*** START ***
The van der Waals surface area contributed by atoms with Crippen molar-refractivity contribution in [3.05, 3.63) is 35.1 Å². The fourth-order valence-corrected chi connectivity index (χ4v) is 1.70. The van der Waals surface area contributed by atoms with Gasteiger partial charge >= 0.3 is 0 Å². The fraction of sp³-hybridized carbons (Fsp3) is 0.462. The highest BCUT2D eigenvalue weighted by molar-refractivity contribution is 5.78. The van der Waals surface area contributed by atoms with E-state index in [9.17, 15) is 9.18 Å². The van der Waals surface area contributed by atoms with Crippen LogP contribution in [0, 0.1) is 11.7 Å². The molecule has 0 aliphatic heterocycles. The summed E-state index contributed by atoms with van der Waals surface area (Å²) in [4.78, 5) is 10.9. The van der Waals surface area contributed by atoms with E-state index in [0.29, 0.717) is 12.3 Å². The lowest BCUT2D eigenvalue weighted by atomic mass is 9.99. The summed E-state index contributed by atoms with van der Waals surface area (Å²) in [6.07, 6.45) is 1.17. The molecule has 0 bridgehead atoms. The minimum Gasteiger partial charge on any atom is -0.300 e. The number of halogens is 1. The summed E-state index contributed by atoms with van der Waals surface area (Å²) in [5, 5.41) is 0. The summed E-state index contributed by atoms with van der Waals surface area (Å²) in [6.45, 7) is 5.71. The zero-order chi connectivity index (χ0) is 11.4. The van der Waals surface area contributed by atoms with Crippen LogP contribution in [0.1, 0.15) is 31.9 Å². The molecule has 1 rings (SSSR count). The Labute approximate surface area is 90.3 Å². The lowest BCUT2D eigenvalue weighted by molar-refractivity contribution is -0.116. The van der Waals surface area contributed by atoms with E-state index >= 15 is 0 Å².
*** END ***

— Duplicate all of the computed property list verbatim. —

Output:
The van der Waals surface area contributed by atoms with Crippen molar-refractivity contribution in [3.05, 3.63) is 35.1 Å². The fourth-order valence-corrected chi connectivity index (χ4v) is 1.70. The van der Waals surface area contributed by atoms with Gasteiger partial charge >= 0.3 is 0 Å². The fraction of sp³-hybridized carbons (Fsp3) is 0.462. The highest BCUT2D eigenvalue weighted by molar-refractivity contribution is 5.78. The van der Waals surface area contributed by atoms with E-state index in [9.17, 15) is 9.18 Å². The van der Waals surface area contributed by atoms with Crippen LogP contribution in [0, 0.1) is 11.7 Å². The molecule has 0 aliphatic heterocycles. The summed E-state index contributed by atoms with van der Waals surface area (Å²) in [4.78, 5) is 10.9. The van der Waals surface area contributed by atoms with E-state index in [0.29, 0.717) is 12.3 Å². The lowest BCUT2D eigenvalue weighted by atomic mass is 9.99. The summed E-state index contributed by atoms with van der Waals surface area (Å²) in [6.07, 6.45) is 1.17. The molecule has 0 bridgehead atoms. The minimum Gasteiger partial charge on any atom is -0.300 e. The number of halogens is 1. The summed E-state index contributed by atoms with van der Waals surface area (Å²) in [5, 5.41) is 0. The summed E-state index contributed by atoms with van der Waals surface area (Å²) in [6.45, 7) is 5.71. The zero-order chi connectivity index (χ0) is 11.4. The van der Waals surface area contributed by atoms with Crippen LogP contribution in [0.1, 0.15) is 31.9 Å². The molecule has 1 rings (SSSR count). The Labute approximate surface area is 90.3 Å². The lowest BCUT2D eigenvalue weighted by molar-refractivity contribution is -0.116. The van der Waals surface area contributed by atoms with E-state index >= 15 is 0 Å².